9. See, for example, Romans 1:32, 5:12, 6:21, 7:13-25, and Colossians 2:13-14. Note that in Ephesians 4:17-18, while he doesn’t use the word “dead,” he talks about “alienation from the life of God,” which fits well with my point here and plausibly refers back to what we was talking about here in Ephesians 2.
  10. This is not to say he is never interested in the question of conversion. It’s just not as prominent as some have come to think, and he doesn’t even use the word “grace” when discussing it. For example, in 1 Corinthians he talks about how the “natural person does not accept the things of the Spirit of God, for they are folly to him, and he is not able to understand them because they are spiritually discerned.” (2:14)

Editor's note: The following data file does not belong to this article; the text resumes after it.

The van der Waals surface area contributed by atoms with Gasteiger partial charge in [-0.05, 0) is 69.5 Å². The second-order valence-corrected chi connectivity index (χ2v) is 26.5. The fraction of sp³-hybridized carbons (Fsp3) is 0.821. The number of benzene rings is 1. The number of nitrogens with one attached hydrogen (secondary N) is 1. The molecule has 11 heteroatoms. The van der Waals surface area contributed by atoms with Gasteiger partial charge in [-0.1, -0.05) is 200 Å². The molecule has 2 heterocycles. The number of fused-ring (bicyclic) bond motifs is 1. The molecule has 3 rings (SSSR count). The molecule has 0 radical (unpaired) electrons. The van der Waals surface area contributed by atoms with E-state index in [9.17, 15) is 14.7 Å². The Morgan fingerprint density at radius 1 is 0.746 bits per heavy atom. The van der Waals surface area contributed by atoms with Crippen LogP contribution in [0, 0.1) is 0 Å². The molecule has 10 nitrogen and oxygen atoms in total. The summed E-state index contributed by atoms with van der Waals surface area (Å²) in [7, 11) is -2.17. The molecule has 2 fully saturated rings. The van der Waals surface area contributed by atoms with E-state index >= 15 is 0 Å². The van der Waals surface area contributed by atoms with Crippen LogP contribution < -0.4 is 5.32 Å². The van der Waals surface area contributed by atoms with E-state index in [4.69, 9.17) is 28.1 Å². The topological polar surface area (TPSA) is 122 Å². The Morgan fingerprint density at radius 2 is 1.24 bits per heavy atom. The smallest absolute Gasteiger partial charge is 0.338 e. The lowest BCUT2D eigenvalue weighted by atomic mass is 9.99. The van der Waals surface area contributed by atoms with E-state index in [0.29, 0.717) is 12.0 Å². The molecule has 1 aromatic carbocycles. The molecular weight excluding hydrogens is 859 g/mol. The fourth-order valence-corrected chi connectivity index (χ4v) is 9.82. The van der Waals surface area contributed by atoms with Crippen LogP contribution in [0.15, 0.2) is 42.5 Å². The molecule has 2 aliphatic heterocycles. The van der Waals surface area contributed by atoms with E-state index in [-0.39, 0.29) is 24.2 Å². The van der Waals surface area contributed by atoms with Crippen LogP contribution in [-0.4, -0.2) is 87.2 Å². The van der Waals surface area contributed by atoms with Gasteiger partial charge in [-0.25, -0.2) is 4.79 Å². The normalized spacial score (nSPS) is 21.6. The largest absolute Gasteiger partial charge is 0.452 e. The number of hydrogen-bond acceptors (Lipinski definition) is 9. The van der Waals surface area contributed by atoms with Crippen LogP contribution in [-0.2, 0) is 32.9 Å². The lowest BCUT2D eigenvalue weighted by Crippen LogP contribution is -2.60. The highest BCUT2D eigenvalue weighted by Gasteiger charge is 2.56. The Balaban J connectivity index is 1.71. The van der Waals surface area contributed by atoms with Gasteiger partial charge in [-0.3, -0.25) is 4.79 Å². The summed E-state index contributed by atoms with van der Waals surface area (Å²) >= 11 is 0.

Death before the Fall

Depending on one’s view of Genesis, one might be committed to a position about death before the Fall. Typically, young earth creationists (YECs) hold that there was no animal death before the Fall and there was no human death either. Most old earth creationists (OECs) hold that there was animal death before the Fall. When it comes to human death before the Fall, OECs can go either way. Those OECs who think that (1) there was human death before the Fall and (2) Genesis 2-3 is best understood as historical narrative, typically understand God’s warning to Adam in Gen 2:16 to involve spiritual death as opposed to physical death[1]. I personally think this view is defensible, but I don’t plan on defending it here. Rather I want to propose a model which allows us to affirm (1) physical death as a consequence of the Fall, (2) the possibility of human death before the Fall and (3) the historicity of Gen 2-3. We’ll call it the potential death (PD) model.